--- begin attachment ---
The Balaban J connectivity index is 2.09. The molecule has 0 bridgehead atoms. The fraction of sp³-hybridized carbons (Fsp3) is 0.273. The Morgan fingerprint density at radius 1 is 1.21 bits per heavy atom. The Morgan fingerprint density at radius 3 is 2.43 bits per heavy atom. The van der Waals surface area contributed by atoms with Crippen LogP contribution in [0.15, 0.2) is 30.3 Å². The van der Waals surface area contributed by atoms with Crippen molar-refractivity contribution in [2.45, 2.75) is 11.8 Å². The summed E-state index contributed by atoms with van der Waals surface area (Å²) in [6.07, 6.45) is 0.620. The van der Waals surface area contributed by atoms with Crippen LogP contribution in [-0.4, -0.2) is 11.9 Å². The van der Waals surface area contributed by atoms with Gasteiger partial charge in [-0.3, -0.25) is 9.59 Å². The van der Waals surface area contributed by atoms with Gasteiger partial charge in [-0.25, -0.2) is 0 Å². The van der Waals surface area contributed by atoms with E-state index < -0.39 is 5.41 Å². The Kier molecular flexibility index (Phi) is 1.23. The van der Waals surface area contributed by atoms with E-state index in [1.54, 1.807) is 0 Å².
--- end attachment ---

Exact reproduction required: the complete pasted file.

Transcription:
The Balaban J connectivity index is 2.09. The molecule has 0 bridgehead atoms. The fraction of sp³-hybridized carbons (Fsp3) is 0.273. The Morgan fingerprint density at radius 1 is 1.21 bits per heavy atom. The Morgan fingerprint density at radius 3 is 2.43 bits per heavy atom. The van der Waals surface area contributed by atoms with Crippen LogP contribution in [0.15, 0.2) is 30.3 Å². The van der Waals surface area contributed by atoms with Crippen molar-refractivity contribution in [2.45, 2.75) is 11.8 Å². The summed E-state index contributed by atoms with van der Waals surface area (Å²) in [6.07, 6.45) is 0.620. The van der Waals surface area contributed by atoms with Crippen LogP contribution in [-0.4, -0.2) is 11.9 Å². The van der Waals surface area contributed by atoms with Gasteiger partial charge in [-0.3, -0.25) is 9.59 Å². The van der Waals surface area contributed by atoms with Gasteiger partial charge in [-0.25, -0.2) is 0 Å². The van der Waals surface area contributed by atoms with E-state index < -0.39 is 5.41 Å². The Kier molecular flexibility index (Phi) is 1.23. The van der Waals surface area contributed by atoms with E-state index in [1.54, 1.807) is 0 Å².